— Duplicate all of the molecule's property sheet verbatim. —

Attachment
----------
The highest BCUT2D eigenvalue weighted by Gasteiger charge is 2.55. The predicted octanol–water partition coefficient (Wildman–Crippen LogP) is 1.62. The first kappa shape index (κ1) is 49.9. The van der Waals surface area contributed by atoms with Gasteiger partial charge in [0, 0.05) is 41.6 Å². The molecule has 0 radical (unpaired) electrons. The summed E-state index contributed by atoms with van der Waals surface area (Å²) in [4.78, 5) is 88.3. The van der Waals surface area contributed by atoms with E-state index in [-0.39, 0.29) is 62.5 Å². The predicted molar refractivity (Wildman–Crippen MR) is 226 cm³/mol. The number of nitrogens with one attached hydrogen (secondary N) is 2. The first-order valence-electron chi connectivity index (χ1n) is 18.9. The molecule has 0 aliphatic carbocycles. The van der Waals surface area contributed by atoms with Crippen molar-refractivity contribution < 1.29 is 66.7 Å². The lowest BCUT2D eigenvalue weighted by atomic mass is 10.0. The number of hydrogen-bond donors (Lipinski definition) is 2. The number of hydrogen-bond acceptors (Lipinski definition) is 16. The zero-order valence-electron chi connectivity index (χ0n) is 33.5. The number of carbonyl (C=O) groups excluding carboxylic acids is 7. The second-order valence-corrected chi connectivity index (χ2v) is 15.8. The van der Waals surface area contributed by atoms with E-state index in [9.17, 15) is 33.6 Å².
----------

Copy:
The highest BCUT2D eigenvalue weighted by Gasteiger charge is 2.55. The predicted octanol–water partition coefficient (Wildman–Crippen LogP) is 1.62. The first kappa shape index (κ1) is 49.9. The van der Waals surface area contributed by atoms with Gasteiger partial charge in [0, 0.05) is 41.6 Å². The molecule has 0 radical (unpaired) electrons. The summed E-state index contributed by atoms with van der Waals surface area (Å²) in [4.78, 5) is 88.3. The van der Waals surface area contributed by atoms with E-state index in [-0.39, 0.29) is 62.5 Å². The predicted molar refractivity (Wildman–Crippen MR) is 226 cm³/mol. The number of nitrogens with one attached hydrogen (secondary N) is 2. The first-order valence-electron chi connectivity index (χ1n) is 18.9. The molecule has 0 aliphatic carbocycles. The van der Waals surface area contributed by atoms with Crippen molar-refractivity contribution < 1.29 is 66.7 Å². The lowest BCUT2D eigenvalue weighted by atomic mass is 10.0. The number of hydrogen-bond donors (Lipinski definition) is 2. The number of hydrogen-bond acceptors (Lipinski definition) is 16. The zero-order valence-electron chi connectivity index (χ0n) is 33.5. The number of carbonyl (C=O) groups excluding carboxylic acids is 7. The second-order valence-corrected chi connectivity index (χ2v) is 15.8. The van der Waals surface area contributed by atoms with E-state index in [9.17, 15) is 33.6 Å².